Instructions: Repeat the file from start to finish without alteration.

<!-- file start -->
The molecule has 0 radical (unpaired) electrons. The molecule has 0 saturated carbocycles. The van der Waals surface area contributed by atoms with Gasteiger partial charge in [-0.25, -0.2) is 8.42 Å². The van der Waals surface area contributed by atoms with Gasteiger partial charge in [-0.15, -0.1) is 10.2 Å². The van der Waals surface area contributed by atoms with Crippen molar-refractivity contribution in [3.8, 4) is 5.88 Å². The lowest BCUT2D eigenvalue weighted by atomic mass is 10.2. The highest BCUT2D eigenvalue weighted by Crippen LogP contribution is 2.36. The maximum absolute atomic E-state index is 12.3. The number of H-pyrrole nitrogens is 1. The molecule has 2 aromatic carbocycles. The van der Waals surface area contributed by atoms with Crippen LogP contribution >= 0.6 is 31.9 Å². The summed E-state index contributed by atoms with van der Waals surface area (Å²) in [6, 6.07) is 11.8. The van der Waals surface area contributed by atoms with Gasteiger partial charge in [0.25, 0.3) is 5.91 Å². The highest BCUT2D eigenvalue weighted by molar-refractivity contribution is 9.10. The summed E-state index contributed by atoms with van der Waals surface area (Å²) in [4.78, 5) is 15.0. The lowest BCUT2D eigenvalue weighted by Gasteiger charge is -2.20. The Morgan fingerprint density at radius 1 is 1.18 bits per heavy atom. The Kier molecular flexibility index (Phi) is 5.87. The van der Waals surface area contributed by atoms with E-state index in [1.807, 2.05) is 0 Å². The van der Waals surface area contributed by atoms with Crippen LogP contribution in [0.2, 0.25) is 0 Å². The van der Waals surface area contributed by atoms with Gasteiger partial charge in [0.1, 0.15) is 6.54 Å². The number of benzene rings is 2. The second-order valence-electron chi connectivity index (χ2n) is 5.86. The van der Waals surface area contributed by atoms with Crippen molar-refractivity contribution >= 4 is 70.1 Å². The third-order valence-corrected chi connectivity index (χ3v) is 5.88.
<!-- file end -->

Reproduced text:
The molecule has 0 radical (unpaired) electrons. The molecule has 0 saturated carbocycles. The van der Waals surface area contributed by atoms with Gasteiger partial charge in [-0.25, -0.2) is 8.42 Å². The van der Waals surface area contributed by atoms with Gasteiger partial charge in [-0.15, -0.1) is 10.2 Å². The van der Waals surface area contributed by atoms with Crippen molar-refractivity contribution in [3.8, 4) is 5.88 Å². The lowest BCUT2D eigenvalue weighted by atomic mass is 10.2. The highest BCUT2D eigenvalue weighted by Crippen LogP contribution is 2.36. The maximum absolute atomic E-state index is 12.3. The number of H-pyrrole nitrogens is 1. The molecule has 2 aromatic carbocycles. The van der Waals surface area contributed by atoms with Crippen LogP contribution >= 0.6 is 31.9 Å². The summed E-state index contributed by atoms with van der Waals surface area (Å²) in [6, 6.07) is 11.8. The van der Waals surface area contributed by atoms with Gasteiger partial charge in [0.25, 0.3) is 5.91 Å². The highest BCUT2D eigenvalue weighted by molar-refractivity contribution is 9.10. The summed E-state index contributed by atoms with van der Waals surface area (Å²) in [4.78, 5) is 15.0. The lowest BCUT2D eigenvalue weighted by Gasteiger charge is -2.20. The Morgan fingerprint density at radius 1 is 1.18 bits per heavy atom. The Kier molecular flexibility index (Phi) is 5.87. The van der Waals surface area contributed by atoms with E-state index in [1.807, 2.05) is 0 Å². The van der Waals surface area contributed by atoms with Crippen LogP contribution in [0.2, 0.25) is 0 Å². The van der Waals surface area contributed by atoms with Gasteiger partial charge in [0.1, 0.15) is 6.54 Å². The number of benzene rings is 2. The second-order valence-electron chi connectivity index (χ2n) is 5.86. The van der Waals surface area contributed by atoms with Crippen molar-refractivity contribution >= 4 is 70.1 Å². The third-order valence-corrected chi connectivity index (χ3v) is 5.88.